A Road Called Avenue
January 15 – February 23, 2019
Evan Tyler’s exhibition A Road Called Avenue culminates a recent body of drawings, video, voice performance, sculpture and mixed media in a unifying gesture of artworks that address dynamic human challenges. Tyler employs the use of anthropomorphism and homemade art therapies as a means to playfully bring into question the paradox of the personal and impersonal within the self-care industry. Using a blend of autobiographical content with fictional theatres of therapy, the artist constructs a visual narrative that postures self-care in a grey area where its implications may be simultaneously productive and damning, while never void of absurdity and humour. Sharing the same title as the exhibition and starring the artists’ cats Miss Priss and PieWackett, Tyler will premiere a new video work and as an added element of community engagement, will facilitate a durational collage with fellow artist Ira Lee.
Read an essay about Tyler’s work by David Jager:
The beautiful soothing wasteland of 21st century desire
My Keanu, Your Keanu, Our Keanu
Free collage workshops with Evan Tyler
January 19 & 26, 12-2:30pm
In the spirit of community engagement, Evan Tyler and collaborator Ira Lee will facilitate a durational collage with audiences. Through the collective creative act, audiences will work with the artists to achieve a large-scale work of art that will address the artists’ personal relationship to Keanu Reeves as public iconography and act as an entry-point to discussions of popular culture, subjectivity and personal histories. The artists will be present at set times during the exhibition to facilitate this experience. In the absence of the artists, audiences will have access to working on the collage during all regular Community Project Space hours.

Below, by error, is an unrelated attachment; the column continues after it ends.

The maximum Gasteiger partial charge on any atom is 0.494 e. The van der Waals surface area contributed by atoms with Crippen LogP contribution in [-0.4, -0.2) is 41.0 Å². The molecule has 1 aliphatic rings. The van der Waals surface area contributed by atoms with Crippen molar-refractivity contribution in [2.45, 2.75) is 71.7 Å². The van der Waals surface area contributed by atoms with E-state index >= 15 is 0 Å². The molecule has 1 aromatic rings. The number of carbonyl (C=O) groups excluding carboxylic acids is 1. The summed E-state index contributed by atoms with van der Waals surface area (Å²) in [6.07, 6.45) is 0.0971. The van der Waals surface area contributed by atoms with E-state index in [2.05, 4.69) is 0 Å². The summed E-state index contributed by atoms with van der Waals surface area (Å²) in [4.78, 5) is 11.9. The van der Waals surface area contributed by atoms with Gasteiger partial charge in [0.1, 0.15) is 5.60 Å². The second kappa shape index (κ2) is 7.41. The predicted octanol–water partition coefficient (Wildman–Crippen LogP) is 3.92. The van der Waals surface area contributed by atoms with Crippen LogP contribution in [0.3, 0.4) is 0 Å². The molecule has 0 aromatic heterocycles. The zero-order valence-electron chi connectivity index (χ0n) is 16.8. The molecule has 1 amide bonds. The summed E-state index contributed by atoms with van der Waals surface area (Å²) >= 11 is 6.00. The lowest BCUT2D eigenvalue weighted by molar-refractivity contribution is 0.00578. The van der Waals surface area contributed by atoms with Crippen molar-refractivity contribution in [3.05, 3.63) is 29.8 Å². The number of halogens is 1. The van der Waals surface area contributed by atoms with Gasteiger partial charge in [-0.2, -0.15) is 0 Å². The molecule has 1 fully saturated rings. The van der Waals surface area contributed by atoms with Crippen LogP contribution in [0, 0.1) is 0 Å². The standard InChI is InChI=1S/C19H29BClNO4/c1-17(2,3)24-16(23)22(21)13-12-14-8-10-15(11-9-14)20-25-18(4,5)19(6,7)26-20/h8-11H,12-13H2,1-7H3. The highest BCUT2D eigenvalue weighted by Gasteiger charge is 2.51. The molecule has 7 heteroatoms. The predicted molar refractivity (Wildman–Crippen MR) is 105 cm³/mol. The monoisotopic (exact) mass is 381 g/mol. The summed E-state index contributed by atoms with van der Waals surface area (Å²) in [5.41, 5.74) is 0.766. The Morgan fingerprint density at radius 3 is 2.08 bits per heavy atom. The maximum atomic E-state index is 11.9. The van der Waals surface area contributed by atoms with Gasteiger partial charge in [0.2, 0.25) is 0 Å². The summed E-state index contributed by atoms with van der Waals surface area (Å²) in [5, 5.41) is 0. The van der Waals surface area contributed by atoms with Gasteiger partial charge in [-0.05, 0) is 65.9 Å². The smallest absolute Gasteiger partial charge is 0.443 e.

About the Artist
Evan Tyler is an artist, musician, occasional curator and a writer of fiction who is based out of Toronto, Canada. Tyler has exhibited and curated both nationally and internationally. From 2010-2014 he owned, curated and facilitated the contemporary art space on Queen St. West known as gallerywest, and won “Best Gallery in Toronto” in 2012, 2013 and 2014 awarded by The Liberty Villager.
His artwork focuses on the voice and performance, blending the fictional and autobiographical. This synthesis most often produces tragicomical characters/personas who act out stories about desire, addiction, excess, vulnerability and anxiety. These narratives take form as short movies. Tyler also works in still-image, installation, music, collaboration, drawing and the written word.
Tyler’s videos are distributed through V-Tape (Toronto)
My art-making is a composite of video, performance, audio recording, drawing and the written word. These distinctive elements converge in the creation of episodic short films, installations and publications that explore notions of self-help, anxiety management, the subject of addiction (both substance and societal) and the current trend and call for “self-care”.
A keen interest in the late 80’s/early 1990’s proliferation of self-help culture has led me to develop a constellation of characters I perform and bring to life for camera. Each character, whether an amateur-for-television life coach, or opinionated ex-curated cat, are struggling with life, searching for their authentic selves and ultimately seeking redemption through new age practices and visual-making. I enjoy synthesizing fictional and autobiographical content that creates a grey space between the genuine and the satirical. Within this liminal space exists confessional intimacies and distancing devices orchestrated by a “theatre of therapies”.
I am interested in the idea of art production as an activity practiced by my world of characters, who may find solace in the visual act as a therapeutic quality in their narrative. This idea stems back to a grade school exercise I was assigned to “draw how I feel” – an idea both liberating and vague. I recall asking myself in my public school classroom: “Is this a serious exercise?” I have discovered that once I properly tap into the question and ambivalence of this visceral memory, a cul-de-sac into my studio practice is established.
Community Project Space Hours